Since my last update, I've been ponding how best to test adding capacitors to the ESC control board. I don't want to just add and hope (relying on a vague sect of the decoupling religion), I want to be able to test. I also didn't want to spend my entire day at the pool debugging things, especially when I'd have to drag the ROV out to do various bits of soldering. However, if I tried the failing scenario in air, the motors don't cut out because they don't need a much current when running in the air. After some bench experiments I discovered that if I turned one motor full on, full off, and then full on again, I could make the controller reset.
So, with a testable environment I added some *big* capacitors - two 2,220uF caps.
These were soldered across the main motor power supply on the controller board. Once added, I the ROV passed the on/off/on test. So success!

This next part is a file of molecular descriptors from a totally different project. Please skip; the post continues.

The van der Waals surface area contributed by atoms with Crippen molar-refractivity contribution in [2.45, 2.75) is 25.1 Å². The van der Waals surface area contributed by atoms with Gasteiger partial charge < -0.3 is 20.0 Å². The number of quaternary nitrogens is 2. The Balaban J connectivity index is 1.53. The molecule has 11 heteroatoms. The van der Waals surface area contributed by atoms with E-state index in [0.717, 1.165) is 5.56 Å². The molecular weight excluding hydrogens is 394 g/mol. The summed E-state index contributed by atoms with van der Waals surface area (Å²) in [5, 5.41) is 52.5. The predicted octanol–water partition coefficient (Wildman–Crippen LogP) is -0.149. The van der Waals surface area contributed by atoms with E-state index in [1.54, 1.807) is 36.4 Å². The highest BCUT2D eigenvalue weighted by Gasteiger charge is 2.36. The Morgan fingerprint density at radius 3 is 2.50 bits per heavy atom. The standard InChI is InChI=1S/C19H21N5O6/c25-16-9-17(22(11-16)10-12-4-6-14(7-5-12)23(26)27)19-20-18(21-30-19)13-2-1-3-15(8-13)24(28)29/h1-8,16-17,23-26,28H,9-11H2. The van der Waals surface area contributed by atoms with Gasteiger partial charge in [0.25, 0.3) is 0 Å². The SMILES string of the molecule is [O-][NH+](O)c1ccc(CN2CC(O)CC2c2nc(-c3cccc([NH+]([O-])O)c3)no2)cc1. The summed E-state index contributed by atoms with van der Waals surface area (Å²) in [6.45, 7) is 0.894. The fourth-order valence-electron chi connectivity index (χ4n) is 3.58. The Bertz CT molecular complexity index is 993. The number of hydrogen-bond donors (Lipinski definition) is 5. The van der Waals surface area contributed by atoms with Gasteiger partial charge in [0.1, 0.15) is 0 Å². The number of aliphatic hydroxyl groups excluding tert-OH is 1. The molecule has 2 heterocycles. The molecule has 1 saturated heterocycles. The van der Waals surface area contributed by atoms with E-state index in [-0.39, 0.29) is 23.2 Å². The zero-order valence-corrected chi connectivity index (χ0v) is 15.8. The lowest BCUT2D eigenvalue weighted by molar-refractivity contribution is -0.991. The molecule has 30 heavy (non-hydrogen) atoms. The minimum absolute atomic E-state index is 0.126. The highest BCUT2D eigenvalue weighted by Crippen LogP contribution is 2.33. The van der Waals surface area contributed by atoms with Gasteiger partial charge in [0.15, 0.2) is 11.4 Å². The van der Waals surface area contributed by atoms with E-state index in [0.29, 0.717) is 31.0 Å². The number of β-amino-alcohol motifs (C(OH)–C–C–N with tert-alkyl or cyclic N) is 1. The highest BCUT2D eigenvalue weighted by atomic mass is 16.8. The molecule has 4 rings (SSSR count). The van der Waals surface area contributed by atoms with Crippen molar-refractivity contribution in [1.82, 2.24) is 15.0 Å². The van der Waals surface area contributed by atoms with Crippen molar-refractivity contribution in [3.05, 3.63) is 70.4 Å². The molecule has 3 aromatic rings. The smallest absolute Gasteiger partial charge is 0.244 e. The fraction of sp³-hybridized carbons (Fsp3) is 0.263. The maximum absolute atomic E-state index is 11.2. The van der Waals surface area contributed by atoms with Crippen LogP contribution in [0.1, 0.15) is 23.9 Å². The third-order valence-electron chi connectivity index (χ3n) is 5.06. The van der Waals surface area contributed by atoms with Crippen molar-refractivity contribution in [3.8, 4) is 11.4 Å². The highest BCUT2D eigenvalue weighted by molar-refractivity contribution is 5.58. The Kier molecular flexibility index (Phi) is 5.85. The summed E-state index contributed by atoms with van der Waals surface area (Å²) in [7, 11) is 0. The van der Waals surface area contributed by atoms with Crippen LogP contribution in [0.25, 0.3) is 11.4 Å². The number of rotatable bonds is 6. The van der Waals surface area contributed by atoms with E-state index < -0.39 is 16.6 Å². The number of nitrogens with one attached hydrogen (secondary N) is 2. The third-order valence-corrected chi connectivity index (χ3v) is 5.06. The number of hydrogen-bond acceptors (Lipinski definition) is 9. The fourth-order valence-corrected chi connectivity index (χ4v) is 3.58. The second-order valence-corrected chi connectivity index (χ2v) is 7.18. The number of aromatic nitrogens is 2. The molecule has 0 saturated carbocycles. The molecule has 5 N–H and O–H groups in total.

Next I wanted to return to the power ramp problem. During my last attempt to debug the PIDs I added a quick-and-dirty power ramp to avoid turning sudden power spikes. This worked okay, but I actually have a "proper" ramp built into the PWM controllers (written in fast and smooth C++ code) and it made more sense to use this. So I ditched the old power ramp and am now using the PWM version ... and it's *so* much smoother and better. I can ramp up 4 motors to max power simultaneously without overloading the system, which I could never do before.
Back in the pool, and the PIDs now work flawlessly, even if I start tugging the ROV around. Before the ESCs would overload, but not anymore.
The video above (portrait - sorry) shows the balance mode being enabled. The laptop screens show the artificial horizon adjusting, then the camera pans to the ROV in the pool. The ROV is not current balanced and does not sit neutrally in the pool. With balance enabled the motors adjust its position so that it does. My various attempts to dislodge this are all corrected quickly by the software.